“These photographs not only enable us to visualize the ice field when satellite data is not available, but also allow us to recognize the spatial scale or limit below which the model has difficulty in simulating the ice structures.” says Eric Anderson, an oceanographer at GLERL and one of the modelers.

 “This is particularly evident near the Canadian coastline just east of the Detroit River mouth, where shoreline ice and detached ice floes just beyond the shoreline are not captured by the model. These floes are not only often at a smaller spatial scale than the model grid, but also the fine scale mechanical processes that affect ice concentration and thickness in this region are not accurately represented by the model physics.”

Click through the images below to see how select photos compared to the model output. To see all 172 photos, check out our album on Flickr. The photos were taken by Zachary Haslick of Aerial Associates.

This gallery contains 10 photos


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Arrival of wave GLIDER SV2 platforms to expand GLERL data collection capacity in the Great Lakes

Left and bottom right: OSAT staff learning the ropes on the Wave GLIDER SV2 during a three-day training in Kawaihae, Hawaii. Top right: CILER’s Russ Miller (left) and GLERL’s Kyle Beadle (right) work in GLERL’s laboratory to prepare the newly acquired Wave GLIDERS for deployment.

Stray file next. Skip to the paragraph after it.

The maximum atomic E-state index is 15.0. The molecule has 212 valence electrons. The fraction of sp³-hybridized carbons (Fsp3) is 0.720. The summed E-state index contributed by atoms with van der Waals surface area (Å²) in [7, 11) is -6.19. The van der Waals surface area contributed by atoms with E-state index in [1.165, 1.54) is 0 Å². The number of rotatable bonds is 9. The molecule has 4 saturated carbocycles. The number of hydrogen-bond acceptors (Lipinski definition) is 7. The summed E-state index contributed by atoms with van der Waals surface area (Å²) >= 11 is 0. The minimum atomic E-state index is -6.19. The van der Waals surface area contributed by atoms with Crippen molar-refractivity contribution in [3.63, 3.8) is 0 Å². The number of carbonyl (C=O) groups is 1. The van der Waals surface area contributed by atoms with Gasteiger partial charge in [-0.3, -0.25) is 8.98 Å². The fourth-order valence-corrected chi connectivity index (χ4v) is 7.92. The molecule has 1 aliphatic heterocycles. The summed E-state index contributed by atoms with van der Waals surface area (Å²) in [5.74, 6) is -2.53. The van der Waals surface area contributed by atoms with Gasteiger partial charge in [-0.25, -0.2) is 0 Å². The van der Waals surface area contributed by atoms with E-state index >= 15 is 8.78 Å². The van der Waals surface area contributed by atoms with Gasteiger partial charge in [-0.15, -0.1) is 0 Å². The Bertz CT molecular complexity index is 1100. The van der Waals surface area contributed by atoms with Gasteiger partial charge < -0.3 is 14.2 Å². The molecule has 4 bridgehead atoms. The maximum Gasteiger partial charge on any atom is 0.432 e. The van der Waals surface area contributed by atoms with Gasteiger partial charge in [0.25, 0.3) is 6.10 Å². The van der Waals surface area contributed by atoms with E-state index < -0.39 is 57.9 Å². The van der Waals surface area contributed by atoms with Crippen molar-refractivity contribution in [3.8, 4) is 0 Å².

GLERL’s OSAT (Observing Systems and Advance Technology) team, in collaboration with the Michigan Technological University’s (MTU) Great Lakes Research Center, is preparing to deploy the Wave GLIDER SV2 to expand its monitoring capacity in the Great Lakes. The Wave GLIDER functions as an autonomous surface vehicle that uses wave energy propulsion and communicates via Iridium satellite, providing real-time data back to users. This wave powered vehicle can be fitted with numerous instruments to collect data on a variety of physical characteristics of the lakes, including: waves, CTD (conductivity, temperature, depth), and currents. These data can be used for remote sensing algorithm validation. With the instrumentation on board, the Wave GLIDER  can continuously run transects throughout much of the year in all Great Lakes weather conditions and can be piloted and monitored by researchers at GLERL.

The two Liquid Robotics-designed Wave Glider SV2 platforms, to be deployed in the upcoming field season ,were surplused to GLERL by NOAA’s National Data Buoy Center (NBDC) in FY 2016. To ensure safe and reliable operation of these persistent, autonomous data collection platforms, Steve Constant and Steve Ruberg participated in a three-day training in Kawaihae, Hawaii at the Liquid Robotics Training Center this past January. They were accompanied by colleagues Russ Miller (Cooperative Institute for Limnology and Ecosystems Research (CILER)), Jamey Anderson (MTU), and Chris Pinnow (MTU). The training focused on instrument assembly, care, programming, piloting, and deployment and retrieval of the newly acquired wave glider units.

The vehicles, as currently configured, will be used for real-time observations supporting commercial shipping and validation of operational forecasts and satellite remote sensing products. Future applications include mapping of hypoxic zones impacting drinking water and acoustic fisheries parameters in U.S. coastal and Great Lakes regions.